Under the new ordinance, developers could comply in a variety of ways, including developing units on the site of their project, developing community housing at a separate site, dedicating lots on their project or at another site, dedicating land to the city, or paying a fee in lieu of providing housing or land.

The new ordinance rewrites previous requirements that developers who choose to meet their community housing obligation off site be required to create more housing than they would have on their project site.

The option of paying a combined fee in lieu and also committing to a voluntary real estate transfer fee specifies when the fee in lieu would be collected. The transfer fee would amount to 0.2 percent of the gross sales price on each and every sale in the development beginning with the first sale by the developer.

The payment of the fees in lieu, whether the 100 percent or 50 percent option, would be due upon the sale of the first 15 percent of the units in the development.

The ordinance also provides for an exit strategy for developers who have provided community housing that does not sell within a year after it is made available for contract and a certificate of occupancy is issued.


greenwash 7 years, 1 month ago

Affordable is here now whats the big deal?The market has changed/corrected however you want to say it.Realtors/Developers are no longer in charge or a factor.Drop the issue already.


Fred Duckels 7 years, 1 month ago

The days of being awash in money are over. In the past AH has often been a political tool to make development more expensive. If we still find the need for a subsidy from developers, let's use it for items like infrastructure where the whole community shares in the benefit. We can find solutions to inexpensive housing by incentives and letting the market work. If the 700 referendum fails it will be a clear signal that most have no interest in lower housing costs.The days of rampant social engineering are soon to be a thing of the past, if we are to live within our means.


Steve Lewis 7 years, 1 month ago

Green, I might agree with you, if this were all about today. It is not.

This ordinance is entirely coupled to growth. During a recession, the ordinance has little or no impact. During a boom, the ordinance goes to work. This ordinance is more about foresight, than about today.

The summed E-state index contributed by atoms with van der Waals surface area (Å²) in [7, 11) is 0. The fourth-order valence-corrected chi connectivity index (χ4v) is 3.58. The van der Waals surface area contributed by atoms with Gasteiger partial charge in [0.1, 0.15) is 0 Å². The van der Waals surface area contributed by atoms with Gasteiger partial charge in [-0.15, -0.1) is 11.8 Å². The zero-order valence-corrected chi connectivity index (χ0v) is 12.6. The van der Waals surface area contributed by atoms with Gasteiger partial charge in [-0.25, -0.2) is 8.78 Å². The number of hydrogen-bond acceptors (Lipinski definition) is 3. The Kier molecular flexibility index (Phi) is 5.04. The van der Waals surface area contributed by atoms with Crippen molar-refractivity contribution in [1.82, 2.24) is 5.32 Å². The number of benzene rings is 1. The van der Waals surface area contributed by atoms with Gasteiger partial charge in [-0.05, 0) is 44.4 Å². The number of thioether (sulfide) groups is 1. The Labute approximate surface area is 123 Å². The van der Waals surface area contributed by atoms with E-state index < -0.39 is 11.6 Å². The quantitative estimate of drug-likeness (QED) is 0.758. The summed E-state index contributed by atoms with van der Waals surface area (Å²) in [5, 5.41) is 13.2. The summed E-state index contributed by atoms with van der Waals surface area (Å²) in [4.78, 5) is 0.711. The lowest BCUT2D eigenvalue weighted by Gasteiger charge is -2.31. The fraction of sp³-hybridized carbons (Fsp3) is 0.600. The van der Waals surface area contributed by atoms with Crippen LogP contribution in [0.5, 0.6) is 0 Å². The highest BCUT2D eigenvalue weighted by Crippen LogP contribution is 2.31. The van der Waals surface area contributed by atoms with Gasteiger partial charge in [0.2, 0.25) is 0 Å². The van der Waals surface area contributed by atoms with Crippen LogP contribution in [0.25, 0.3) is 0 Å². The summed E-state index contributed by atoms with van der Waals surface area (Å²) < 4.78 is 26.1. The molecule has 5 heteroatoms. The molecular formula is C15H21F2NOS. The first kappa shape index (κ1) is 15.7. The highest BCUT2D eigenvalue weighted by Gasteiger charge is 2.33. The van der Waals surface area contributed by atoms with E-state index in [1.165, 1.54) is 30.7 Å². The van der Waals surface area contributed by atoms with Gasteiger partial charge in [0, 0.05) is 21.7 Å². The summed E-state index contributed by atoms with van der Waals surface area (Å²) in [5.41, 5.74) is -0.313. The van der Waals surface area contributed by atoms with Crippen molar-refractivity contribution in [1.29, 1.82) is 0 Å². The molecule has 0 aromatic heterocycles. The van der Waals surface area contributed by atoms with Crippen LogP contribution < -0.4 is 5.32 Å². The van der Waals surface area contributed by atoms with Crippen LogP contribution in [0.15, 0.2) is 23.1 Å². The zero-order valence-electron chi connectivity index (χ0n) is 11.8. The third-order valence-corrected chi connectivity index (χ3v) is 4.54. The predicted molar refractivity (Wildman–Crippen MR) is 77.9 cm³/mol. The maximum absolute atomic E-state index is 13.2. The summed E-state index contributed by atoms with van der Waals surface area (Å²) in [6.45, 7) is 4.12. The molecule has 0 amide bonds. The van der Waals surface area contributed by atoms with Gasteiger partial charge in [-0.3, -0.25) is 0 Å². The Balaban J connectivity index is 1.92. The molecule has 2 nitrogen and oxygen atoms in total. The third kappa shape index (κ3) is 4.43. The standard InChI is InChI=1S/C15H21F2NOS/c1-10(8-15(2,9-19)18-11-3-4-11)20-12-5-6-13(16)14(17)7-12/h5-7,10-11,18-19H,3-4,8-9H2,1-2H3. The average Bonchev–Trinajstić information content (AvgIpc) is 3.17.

I encourage Kenny Reisman, in his overview of this effort, to measure the revenue applied to it. There is no better indicator of our will to deal with a long term issue.

That will to improve our community, measured to date, is embarrassing.

2007 - larger developments actually built the units required, which meant roughly 4% of their cost to build (for Inclusionary Zoning both nationallly and in Steamboat) was applied to affordable housing.

2008 - Council stopped requiring units be built and took Payment-In-Lieu (PIL) instead. At that time the calculation of PIL amounted to $160K per AH unit not built.

2009 - Council revised the PIL calculation with a result of $40K per AH unit not built.

2010 - Council is close to accepting half the PIL as a real estate transfer fee of .2%. The .2% amount was chosen because its "present value" would be half of the PIL. In other words a developer's cost is now .4% of sales.

So when you measure will to improve our community, this council appears ready to apply 1/10 of the effort chosen by an earlier council.

That's a big difference in philosophy. Let's do 90% less? Who are we kidding?


Steve Lewis 7 years, 1 month ago

Fred, Development has failed to pay for its own costs. If growth was paying its own way, we would not be scrambling to pay for the larger pipes now needed through town.

Clear signal in 700 vote? There are traffic, water, infrastructure, housing and fiscal reasons, among others, to vote yes or no on 700. Its about far more than housing and you know it.

AH is written into every plan we have. Interesting that you view it as a conspiracy. Fred, the rampant social engineering was written by your neighbors! Surely you can grasp that?


aichempty 7 years, 1 month ago

My neighbors have a long history of being wrong about a bunch of things. Why would SB700 and affordable housing be any different?


Requires free registration

Posting comments requires a free account and verification.